The short answer is ‘yes’, personality can be a deciding factor when a firm is deliberating on whether or not to make an offer to a candidate. Of course, you won’t get a job offer based on personality alone; you need to demonstrate you have the required skills and experience in order to do a job well. But demonstrating that you would be a ‘good team fit’ is increasingly important.
This is especially true at the more junior end of the market when candidates typically have less work experience; in these instances when experience is not enough of a differentiator, personality can become of utmost importance.
The reason personality is having a stronger influence in interviews is due to the fact that a key element of any business support role within a law firm is being able to build strong relationships both internally and externally. Often the foundations of these relationships are built on personality.
With firms becoming increasingly client focused, even the more junior members of a business development/marketing/HR team are being given more client-facing responsibilities. This means that assessing personality is becoming an ever-more important part of the standard interview test. These tests typically measure your personal characteristics, your emotional make up and your stability.
In some instances, a minority of firms are asking candidates to complete a recognised test such as the Myers-Briggs Indicator, while others have introduced a more bespoke approach. The majority, however, still assess ‘team fit’ through established competency questions and gut feeling.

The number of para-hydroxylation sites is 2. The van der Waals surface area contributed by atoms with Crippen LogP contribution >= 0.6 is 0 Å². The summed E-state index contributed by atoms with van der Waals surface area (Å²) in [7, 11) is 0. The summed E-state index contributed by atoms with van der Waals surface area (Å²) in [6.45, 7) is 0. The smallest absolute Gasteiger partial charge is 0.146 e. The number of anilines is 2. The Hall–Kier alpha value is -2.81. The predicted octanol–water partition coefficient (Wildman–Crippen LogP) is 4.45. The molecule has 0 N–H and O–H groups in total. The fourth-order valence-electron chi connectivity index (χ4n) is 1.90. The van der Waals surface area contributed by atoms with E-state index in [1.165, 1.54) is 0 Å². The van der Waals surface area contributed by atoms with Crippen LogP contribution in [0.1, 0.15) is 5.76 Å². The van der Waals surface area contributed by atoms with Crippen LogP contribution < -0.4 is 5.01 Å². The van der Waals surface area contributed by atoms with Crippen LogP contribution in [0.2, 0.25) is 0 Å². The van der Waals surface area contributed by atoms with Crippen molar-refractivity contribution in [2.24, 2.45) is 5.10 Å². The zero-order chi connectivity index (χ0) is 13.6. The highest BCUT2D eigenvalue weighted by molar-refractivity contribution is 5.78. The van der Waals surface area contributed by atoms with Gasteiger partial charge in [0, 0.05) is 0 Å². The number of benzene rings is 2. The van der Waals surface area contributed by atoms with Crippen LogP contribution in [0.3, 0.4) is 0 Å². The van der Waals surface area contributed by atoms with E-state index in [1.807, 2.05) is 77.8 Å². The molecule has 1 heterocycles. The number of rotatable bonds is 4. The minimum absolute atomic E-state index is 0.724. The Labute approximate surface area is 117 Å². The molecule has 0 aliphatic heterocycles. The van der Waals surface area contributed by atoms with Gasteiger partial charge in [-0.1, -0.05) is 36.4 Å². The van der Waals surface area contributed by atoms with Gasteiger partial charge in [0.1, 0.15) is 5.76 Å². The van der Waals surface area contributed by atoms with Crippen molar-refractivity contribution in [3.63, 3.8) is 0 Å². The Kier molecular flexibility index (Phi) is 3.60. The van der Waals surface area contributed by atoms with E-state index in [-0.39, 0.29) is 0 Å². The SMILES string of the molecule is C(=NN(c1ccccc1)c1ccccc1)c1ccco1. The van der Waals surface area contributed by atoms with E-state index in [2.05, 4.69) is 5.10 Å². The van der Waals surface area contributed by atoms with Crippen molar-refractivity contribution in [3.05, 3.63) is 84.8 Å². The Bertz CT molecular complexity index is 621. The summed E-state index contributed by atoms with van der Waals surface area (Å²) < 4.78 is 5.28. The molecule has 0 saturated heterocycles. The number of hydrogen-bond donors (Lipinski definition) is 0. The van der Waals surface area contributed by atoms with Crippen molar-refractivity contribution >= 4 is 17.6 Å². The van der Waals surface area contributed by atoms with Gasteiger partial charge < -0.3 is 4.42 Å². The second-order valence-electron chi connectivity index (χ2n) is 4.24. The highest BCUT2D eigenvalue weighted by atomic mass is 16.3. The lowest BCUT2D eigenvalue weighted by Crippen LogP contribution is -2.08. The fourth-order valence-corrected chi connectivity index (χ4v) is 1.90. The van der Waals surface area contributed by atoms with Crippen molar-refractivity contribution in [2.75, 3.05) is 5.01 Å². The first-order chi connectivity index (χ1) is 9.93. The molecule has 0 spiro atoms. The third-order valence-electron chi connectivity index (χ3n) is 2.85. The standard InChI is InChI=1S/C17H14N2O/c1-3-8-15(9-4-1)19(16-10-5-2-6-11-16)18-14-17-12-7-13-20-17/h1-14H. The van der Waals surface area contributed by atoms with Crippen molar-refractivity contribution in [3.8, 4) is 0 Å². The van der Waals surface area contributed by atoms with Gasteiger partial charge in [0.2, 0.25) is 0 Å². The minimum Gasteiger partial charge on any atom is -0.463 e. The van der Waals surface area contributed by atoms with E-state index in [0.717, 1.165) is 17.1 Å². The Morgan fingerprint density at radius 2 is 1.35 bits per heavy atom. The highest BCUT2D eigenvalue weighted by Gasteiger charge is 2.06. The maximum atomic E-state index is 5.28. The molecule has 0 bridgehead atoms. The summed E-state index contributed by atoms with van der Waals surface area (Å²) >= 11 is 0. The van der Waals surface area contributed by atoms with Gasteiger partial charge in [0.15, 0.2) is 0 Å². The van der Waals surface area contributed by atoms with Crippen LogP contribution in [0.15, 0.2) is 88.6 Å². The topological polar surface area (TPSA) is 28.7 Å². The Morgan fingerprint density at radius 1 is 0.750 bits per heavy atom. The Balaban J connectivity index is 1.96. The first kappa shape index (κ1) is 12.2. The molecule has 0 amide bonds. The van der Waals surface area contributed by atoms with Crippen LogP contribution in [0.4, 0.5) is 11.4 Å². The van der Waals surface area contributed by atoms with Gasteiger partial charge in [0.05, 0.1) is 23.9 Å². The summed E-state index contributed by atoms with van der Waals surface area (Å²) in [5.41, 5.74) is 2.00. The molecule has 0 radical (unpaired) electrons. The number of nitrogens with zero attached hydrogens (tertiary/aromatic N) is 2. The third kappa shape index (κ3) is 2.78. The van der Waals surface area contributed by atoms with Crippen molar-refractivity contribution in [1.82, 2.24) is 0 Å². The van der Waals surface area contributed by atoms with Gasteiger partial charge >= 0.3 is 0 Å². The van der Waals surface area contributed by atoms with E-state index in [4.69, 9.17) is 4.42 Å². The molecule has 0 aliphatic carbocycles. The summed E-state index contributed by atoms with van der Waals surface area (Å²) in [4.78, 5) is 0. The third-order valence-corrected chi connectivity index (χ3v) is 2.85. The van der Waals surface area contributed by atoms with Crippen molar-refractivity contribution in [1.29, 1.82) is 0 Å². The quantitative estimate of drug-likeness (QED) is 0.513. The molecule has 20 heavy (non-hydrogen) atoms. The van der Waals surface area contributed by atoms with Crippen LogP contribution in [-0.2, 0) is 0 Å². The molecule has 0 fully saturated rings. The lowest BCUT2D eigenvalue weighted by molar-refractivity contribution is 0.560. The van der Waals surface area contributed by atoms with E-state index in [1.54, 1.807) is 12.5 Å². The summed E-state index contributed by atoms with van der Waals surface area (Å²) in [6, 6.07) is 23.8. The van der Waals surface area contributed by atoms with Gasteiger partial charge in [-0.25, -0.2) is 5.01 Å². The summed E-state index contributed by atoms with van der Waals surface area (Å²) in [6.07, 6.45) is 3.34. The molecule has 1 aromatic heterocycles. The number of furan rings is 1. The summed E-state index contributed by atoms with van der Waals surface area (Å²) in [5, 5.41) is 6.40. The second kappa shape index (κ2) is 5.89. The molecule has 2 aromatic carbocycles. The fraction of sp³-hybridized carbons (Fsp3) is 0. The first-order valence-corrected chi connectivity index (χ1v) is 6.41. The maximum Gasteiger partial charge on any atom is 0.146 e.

Firms are looking to assess candidates in terms of their ability to recover from failure, their motivation, and their levels of confidence, as being able to deal and cope with challenging partners is a pre-requisite for any role in the legal sector. Firms also want to hire candidates who show passion for both the firm and the role that they are applying for. If you do not feel enthusiastic about the role you have applied for, it is probably not the right role for you!
So in short, while preparing for an interview, remember that it will be vital to demonstrate the key areas of expertise that employers are looking for. But don’t forget to also think about how your personality is coming across.
Each firm has a different culture, which is worth getting acquainted with before you go into an interview (you can always ask your recruiter for insights in this respect). This will help you determine which personality traits a firm will be particularly focused on, as well as whether it’s the right firm for you – always a good place to start in any successful interview process.
Many candidates fall into the trap of stiffening up and giving impersonal, monotone answers during the interview, either due to nerves or due to a misguided impression that this helps them appear more professional.
In reality, interviewers are looking for candidates with energy and a ‘can do’ attitude who they would want to work with and who they would want representing the firm. So don’t be afraid to relax, show creativity and a sense of humour, as well as telling personal stories. Just don’t go too far… remember that ultimately this is still an interview…